…Andross swatted the insectoid’s hand away. He grabbed the thruster control, and growled at the invisible black hole, “No lunch for you, monster.”
Crimson set her jaw. “All hands, brace.”
The distant roar of the Rival Bay’s engines was additionally muted by the bizarre effect of the inertia fields. Even as the hundreds of g-forces barraged her from the front, a peculiar electro-magnetic tingling pulsed through her, trying to convince her biological components that she wasn’t being squashed. The familiar shaking of the Rival’s cockpit, however, did not seem to lessen under the influence of the structural support fields. Crimson had thought they would both die when she and Gator had broken gravity that first time, and launched the Rival into space after getting a deal on the derelict seed ship. A seed ship wasn’t the typical fare of a free-lance pilot-for-hire, but it was better than nothing; and Gator was large enough to turn half of the nuts on the engine coils by hand, without the old-fashioned hydraulic wrench the spotty salesman had thrown in. It had seemed like their only viable option at the time. But it was die or starve to death back then; they took the chance.
Now as the mercenary pilot Andross, a 1U Missle Pilot—or MiPie—gunned the thrusters, Crimson grit her teeth. Com’on ol’ girl. I promised I wouldn’t do this to you again; don’t fall apart now. Back then she and Gator didn’t know if they would have a comet’s chance in the universe. Now they knew. And they had a crew. It’d be a shame to lose it to a baby black hole…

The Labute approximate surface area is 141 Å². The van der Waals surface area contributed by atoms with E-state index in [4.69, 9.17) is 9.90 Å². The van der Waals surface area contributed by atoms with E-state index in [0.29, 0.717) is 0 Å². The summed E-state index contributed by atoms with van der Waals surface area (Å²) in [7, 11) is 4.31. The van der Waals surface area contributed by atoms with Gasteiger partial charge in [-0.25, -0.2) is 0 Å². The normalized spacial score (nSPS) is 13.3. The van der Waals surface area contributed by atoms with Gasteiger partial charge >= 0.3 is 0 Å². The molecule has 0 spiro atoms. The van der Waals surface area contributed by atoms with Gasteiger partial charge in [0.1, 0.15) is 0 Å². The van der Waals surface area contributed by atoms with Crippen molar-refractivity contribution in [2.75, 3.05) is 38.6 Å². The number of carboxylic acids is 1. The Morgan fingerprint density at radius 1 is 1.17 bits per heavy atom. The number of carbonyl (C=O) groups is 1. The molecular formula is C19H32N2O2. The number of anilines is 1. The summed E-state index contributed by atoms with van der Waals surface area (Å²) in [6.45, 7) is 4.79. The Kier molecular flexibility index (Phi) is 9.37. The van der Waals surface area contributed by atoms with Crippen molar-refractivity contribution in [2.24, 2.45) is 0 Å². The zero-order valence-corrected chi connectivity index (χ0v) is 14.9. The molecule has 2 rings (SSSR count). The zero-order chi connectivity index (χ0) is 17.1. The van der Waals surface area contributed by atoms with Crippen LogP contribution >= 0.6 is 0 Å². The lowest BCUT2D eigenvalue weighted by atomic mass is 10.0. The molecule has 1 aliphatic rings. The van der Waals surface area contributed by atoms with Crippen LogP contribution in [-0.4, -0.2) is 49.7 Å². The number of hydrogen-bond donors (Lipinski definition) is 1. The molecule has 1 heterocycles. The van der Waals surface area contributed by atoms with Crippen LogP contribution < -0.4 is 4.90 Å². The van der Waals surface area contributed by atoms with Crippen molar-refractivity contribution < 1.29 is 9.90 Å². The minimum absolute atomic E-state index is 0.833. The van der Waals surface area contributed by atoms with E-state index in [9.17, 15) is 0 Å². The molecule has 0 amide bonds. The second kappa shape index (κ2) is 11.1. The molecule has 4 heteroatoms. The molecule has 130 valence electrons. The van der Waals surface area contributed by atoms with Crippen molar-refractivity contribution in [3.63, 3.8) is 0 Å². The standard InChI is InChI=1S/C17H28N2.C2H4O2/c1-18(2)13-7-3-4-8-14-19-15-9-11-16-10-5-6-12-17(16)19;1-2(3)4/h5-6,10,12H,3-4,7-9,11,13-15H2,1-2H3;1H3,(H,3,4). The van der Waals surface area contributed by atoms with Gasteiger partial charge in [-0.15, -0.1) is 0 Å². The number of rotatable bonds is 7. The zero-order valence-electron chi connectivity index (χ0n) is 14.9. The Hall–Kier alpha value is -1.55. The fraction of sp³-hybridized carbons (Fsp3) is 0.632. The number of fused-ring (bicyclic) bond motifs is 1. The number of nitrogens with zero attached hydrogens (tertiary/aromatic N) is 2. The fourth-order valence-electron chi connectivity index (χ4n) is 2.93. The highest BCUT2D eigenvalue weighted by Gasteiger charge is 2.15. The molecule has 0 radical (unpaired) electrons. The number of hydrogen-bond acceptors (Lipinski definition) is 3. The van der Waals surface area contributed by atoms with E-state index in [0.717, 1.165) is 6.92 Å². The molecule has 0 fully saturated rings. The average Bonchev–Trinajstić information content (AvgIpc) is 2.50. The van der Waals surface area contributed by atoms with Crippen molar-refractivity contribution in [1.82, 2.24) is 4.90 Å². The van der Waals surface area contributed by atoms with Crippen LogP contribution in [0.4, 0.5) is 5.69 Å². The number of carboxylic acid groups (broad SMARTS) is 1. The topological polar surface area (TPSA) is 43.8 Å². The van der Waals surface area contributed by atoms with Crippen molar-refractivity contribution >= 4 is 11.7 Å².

“Are we moving?” Crimson shouted over the rattling cabin. “Clidjitt! Where’s the event horizon?”
The insectoid in the co-pilot seat didn’t even seem to have buckled in. Andross’ movements appeared sluggish in the mega-tons of conflict gravity and energy. But the bug with the exoskeleton seemed nonplussed, his three free arms spinning the nav-ball, and flicking switches easily. The whirring clicks of his insect mother-tongue proceeded the funny high-pitched voice of his translator box hung around his neck by only a second or two. “Calculating…! Black holes are something of a mystery—about 500 kilometers aftward!”
“Chicken spit!” Crimson twisted her waist away from the cybernetic portions of her pelvis and used the left arm, the robotic one, to flick on her own display. Already her Mindframe was calculating faster than the shaking onboard computer could load. How many megatons of output did Rival ha—
Andross wasn’t calculating, “Five hundred and one! Five hundred and two! Com’on, baby!” The human pilot was a high-stakes racer from a gambling planet. Humans were few and far between out in the wide galaxies. When you met one, it usually meant something. Andross stood for act first, think later.
“Confirmed!” Clidjitt burbled, “We are gaining distance of the event horizon!”
A deep groan from the bulkheads behind the cockpit confirmed the stress load the miniature black hole exerted on them. Crimson grit her teeth harder. A shower of sparks burst from a door console behind her.
Then, with an exponential tail-off the terrifying rumble of gravimetric pressure eased, like the popping of a vacuum seal.
“Yeeeehaw!” Andross cheered.
“We are exiting the gravity well,” Clidjitt announced. “Distance to event horizon 500,000 kilometers and rising.”
Crimson blew a sigh through her teeth. “Next time Charybdis. Status?”
Clidjitt flicked his way through a number of routine checks. “All major systems appear to be functioning… minor damage to external sensor arrays, and some minor systems seemed to be fried.”